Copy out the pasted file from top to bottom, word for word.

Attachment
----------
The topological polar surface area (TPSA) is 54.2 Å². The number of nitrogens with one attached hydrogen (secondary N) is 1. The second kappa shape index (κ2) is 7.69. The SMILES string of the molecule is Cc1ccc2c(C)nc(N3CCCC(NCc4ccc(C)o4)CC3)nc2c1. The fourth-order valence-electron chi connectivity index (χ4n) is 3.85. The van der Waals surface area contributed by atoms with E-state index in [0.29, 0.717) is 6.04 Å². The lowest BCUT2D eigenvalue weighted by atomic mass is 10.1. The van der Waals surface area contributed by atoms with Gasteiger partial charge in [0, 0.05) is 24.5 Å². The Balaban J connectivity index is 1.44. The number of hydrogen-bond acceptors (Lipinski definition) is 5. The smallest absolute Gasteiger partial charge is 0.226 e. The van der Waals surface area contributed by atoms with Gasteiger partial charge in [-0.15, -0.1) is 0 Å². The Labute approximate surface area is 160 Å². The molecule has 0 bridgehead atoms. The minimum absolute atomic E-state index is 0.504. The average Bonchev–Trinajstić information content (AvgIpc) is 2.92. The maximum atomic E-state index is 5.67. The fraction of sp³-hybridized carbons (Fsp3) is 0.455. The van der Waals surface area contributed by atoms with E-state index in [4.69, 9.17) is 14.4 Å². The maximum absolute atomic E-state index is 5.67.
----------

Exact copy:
The topological polar surface area (TPSA) is 54.2 Å². The number of nitrogens with one attached hydrogen (secondary N) is 1. The second kappa shape index (κ2) is 7.69. The SMILES string of the molecule is Cc1ccc2c(C)nc(N3CCCC(NCc4ccc(C)o4)CC3)nc2c1. The fourth-order valence-electron chi connectivity index (χ4n) is 3.85. The van der Waals surface area contributed by atoms with E-state index in [0.29, 0.717) is 6.04 Å². The lowest BCUT2D eigenvalue weighted by atomic mass is 10.1. The van der Waals surface area contributed by atoms with Gasteiger partial charge in [0, 0.05) is 24.5 Å². The Balaban J connectivity index is 1.44. The number of hydrogen-bond acceptors (Lipinski definition) is 5. The smallest absolute Gasteiger partial charge is 0.226 e. The van der Waals surface area contributed by atoms with Gasteiger partial charge in [-0.15, -0.1) is 0 Å². The Labute approximate surface area is 160 Å². The molecule has 0 bridgehead atoms. The minimum absolute atomic E-state index is 0.504. The average Bonchev–Trinajstić information content (AvgIpc) is 2.92. The maximum atomic E-state index is 5.67. The fraction of sp³-hybridized carbons (Fsp3) is 0.455. The van der Waals surface area contributed by atoms with E-state index in [4.69, 9.17) is 14.4 Å². The maximum absolute atomic E-state index is 5.67.